Most of us have heard the quote “Be the change you want to see in the world.” For me, that translates into a need to reduce angry reactive programming within myself. Society these days is full of poisonous hate. A message we receive over and over again is that we are supposed to get pissed off if somebody offends us. Embedded in that is the understanding that inconvenience and disagreement are offensive. I have let it be known that it bothers me to see all the hatefulness I have witnessed the past several months. Yet, I have not always kept my own angry reactions in check when offended. There have been times when I felt extraordinarily angry because of minor offenses. Granted I suspect there is a hormonal/chemical component to that, it is still worth noting.
I’m not saying I need to ignore my anger. I am saying that I need to check it. I need to ask myself a few questions when I feel anger rising in me:
- Why am I getting so upset?
- Is this worth my energy?
- Can I turn what I have learned from this into something worth sharing?
I will elaborate a bit on those questions. Sometimes the answer to why we are getting so upset is deeper than what is obvious. For example, I got upset the other night after reading fear mongering comments under a video about spirit guides. The surface of the problem was that people were disrespecting the vlogger by using a patronizing tone to tell him and his followers to “wake up” and that any spirit guide they contact would be a deceptive evil entity. My objection to such comments went deeper than that disrespect though. It stirred up the weird little girl in me who doesn’t want to be told she is bad or foolish because she thinks differently than those around her. It stirred up the frustration that comes with all the fears and doubts that are faced when trying to explore an alternative path. It was a reminder of why I stay largely in the broom closet.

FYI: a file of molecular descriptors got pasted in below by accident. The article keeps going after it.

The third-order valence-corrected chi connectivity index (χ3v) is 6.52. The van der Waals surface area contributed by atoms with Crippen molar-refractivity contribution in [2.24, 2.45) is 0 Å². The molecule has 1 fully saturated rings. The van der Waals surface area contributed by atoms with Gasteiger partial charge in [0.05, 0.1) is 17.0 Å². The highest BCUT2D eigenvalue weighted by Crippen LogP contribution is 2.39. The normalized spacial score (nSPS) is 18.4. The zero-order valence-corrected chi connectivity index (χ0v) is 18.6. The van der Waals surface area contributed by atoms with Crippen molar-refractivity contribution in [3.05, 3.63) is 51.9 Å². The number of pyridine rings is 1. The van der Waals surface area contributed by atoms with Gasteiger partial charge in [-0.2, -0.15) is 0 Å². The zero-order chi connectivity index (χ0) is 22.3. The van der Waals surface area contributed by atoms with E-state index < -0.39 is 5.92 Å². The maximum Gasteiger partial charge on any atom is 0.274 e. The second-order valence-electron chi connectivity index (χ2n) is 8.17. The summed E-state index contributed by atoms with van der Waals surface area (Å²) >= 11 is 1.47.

That evening I found myself venting in a post that I decided not to publish. I realized that typing out my thoughts was helpful to release them, but the post was probably not worth sharing with others. The situation didn’t merit any more energy from me. If it wasn’t worth my energy, it didn’t make sense to have readers waste their energy on it. Continuing with this example, I can answer the third question. This post is an example of turning what I have learned into something worth sharing. What makes a post worth sharing (in my opinion) is that it pleases me to share it. It pleases me to share when I believe I might provide a helpful “aha” moment or pleasant distraction to at least one reader.
To summarize; I am undertaking a personal challenge to alter the way I respond to anger. I don’t want to be a person who reacts to fire with fire, and I don’t want to be a person that makes a mountain out of a mole hill. I am likely to falter at times, but that does not mean failure as long as I get back on track. I invite you to take on this challenge with me. If you have already mastered this, perhaps you want to challenge yourself with another way to be the change you want to see in the world.
Blessed be, y’all.